For UG students due to graduate this academic session, the majority will have been able to take all of the credits and assessments that will contribute to their degree classification. Normal Regulations will therefore apply in most cases.
However, the previous disruption will still have some impact, particularly for students on four-year programmes, and the following will be applied in order to take account of this:
- Second year marks from 2020/21 will continue to be used for the degree classification only if they do not have a negative overall impact.
- For students taking a year abroad or an inverted year abroad, the marks for Stage 2 (the second year in 2020/21 and the year abroad) will only be used if they improve the overall mark for degree classification.
- There will continue to be simplified credit requirements for borderline students to be considered for a higher degree classification. For example:
- For graduating cohorts on a three-year degree (BSc, BA, BEng), in order to profile up to a first class degree, at least 60 credits (50% of the module marks) in the final year must normally be in the 1st class category and, of the remainder, at least 40 credits must be in the 2.1 category.
- For graduating cohorts on a four-year degree (MSci, MEng) in order to profile up to a first class degree, at least 50% of the module marks at Stage 3 (i.e. year 3 and 4) must normally be in the 1st class category and a majority of the remainder of the module marks at Stage 3 must be in the 2.1 category.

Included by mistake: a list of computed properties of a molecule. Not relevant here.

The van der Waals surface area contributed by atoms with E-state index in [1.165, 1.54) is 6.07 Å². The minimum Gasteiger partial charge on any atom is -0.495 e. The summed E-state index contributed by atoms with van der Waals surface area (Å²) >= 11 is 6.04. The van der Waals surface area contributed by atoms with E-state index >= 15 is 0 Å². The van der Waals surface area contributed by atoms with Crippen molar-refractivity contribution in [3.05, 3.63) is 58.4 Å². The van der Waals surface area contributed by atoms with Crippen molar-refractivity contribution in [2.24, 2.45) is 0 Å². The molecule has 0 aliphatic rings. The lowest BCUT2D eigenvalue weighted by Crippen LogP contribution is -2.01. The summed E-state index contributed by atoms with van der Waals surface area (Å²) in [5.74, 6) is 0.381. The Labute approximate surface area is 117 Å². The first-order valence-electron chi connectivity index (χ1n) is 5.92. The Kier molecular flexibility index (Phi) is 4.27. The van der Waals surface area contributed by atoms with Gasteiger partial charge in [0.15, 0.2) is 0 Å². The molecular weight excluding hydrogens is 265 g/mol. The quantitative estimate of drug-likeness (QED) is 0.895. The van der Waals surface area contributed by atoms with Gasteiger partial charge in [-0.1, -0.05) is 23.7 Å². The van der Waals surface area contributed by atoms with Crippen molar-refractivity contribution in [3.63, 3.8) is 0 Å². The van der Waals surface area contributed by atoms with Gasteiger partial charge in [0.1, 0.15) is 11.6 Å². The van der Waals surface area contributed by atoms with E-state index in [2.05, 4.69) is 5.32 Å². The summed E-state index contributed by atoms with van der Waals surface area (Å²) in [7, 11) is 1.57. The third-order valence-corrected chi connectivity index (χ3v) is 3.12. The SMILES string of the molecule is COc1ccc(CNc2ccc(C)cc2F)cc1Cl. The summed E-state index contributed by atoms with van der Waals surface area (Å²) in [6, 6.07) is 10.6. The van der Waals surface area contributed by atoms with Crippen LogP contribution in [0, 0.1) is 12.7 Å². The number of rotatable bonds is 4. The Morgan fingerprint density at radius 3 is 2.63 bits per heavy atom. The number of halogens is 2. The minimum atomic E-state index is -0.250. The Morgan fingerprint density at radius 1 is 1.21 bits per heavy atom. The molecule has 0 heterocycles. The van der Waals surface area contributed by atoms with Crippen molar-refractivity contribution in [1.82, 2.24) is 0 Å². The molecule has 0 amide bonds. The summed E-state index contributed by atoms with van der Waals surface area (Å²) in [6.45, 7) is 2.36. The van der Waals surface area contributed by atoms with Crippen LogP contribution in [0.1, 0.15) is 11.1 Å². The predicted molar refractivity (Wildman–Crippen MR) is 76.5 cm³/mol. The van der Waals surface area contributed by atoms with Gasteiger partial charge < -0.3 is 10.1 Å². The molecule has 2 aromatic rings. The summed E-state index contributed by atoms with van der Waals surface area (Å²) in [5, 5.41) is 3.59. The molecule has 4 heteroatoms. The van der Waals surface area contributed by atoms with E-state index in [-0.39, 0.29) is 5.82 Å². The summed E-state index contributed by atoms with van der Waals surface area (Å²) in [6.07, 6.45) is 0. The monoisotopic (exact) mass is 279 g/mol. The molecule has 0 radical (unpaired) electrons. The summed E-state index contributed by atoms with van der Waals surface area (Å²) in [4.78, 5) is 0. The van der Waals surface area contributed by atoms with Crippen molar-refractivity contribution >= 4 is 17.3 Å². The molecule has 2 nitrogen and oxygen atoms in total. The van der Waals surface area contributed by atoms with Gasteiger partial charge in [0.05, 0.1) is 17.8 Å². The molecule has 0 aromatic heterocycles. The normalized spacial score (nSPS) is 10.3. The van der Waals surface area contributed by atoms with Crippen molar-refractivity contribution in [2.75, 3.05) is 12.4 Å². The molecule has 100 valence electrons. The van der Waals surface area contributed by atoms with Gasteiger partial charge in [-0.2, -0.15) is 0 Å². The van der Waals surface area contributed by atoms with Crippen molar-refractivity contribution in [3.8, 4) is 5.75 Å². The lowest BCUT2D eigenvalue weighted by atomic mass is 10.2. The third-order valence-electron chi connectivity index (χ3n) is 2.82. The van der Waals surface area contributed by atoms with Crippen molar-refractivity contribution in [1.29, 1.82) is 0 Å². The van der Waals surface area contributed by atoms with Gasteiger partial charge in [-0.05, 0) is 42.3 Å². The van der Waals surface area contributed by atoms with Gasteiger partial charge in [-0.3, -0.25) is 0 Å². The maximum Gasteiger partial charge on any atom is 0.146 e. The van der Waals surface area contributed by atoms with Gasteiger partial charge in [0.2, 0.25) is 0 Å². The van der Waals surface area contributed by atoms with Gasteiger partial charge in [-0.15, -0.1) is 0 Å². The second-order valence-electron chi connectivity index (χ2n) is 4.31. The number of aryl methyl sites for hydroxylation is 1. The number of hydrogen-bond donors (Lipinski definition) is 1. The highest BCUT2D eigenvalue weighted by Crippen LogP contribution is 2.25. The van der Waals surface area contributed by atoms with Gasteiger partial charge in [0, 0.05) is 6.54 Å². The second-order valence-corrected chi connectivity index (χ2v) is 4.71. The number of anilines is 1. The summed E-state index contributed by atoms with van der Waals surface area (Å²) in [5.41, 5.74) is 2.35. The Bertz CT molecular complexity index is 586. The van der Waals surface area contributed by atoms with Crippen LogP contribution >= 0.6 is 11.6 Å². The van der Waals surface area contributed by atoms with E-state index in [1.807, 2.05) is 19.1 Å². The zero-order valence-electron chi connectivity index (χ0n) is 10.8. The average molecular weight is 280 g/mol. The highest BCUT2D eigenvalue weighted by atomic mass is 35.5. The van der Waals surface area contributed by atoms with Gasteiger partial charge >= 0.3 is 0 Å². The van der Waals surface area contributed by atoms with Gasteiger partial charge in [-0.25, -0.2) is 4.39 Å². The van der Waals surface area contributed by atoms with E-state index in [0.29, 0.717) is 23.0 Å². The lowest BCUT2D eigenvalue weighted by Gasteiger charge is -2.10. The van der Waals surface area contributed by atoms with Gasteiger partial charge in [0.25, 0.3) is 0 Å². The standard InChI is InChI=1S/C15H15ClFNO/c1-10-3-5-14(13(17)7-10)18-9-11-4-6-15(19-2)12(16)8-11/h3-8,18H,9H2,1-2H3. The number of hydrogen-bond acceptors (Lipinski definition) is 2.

As in 2021/22, the mark threshold and zone of discretion for each degree classification boundary remains in accordance with normal regulatory requirements. For example, an overall mark of 70% is required for the award of a first class degree; and all students who achieve an overall mark of 68 or 69 will be considered for a first class degree through the profiling system. The normal equivalent thresholds apply to 2.1 and 2.2 degrees, and normal regulatory requirements also apply for the award of a Pass degree.
Note: There might be situations in which a student has an overall mark of <70% but is not awarded a first class degree because the above criteria are not fulfilled. In such cases, if the Board of Examiners decides that a student with <70% should be awarded a 1st Class Honours, based on the full profile of marks across all years of study, an award can be made ‘Notwithstanding Regulations’ as long as the External Examiner is supportive.
- Students will continue to receive an explanatory letter with their transcripts for all four-year programmes, which will explain why year 1 marks from 2019/20 are incomplete.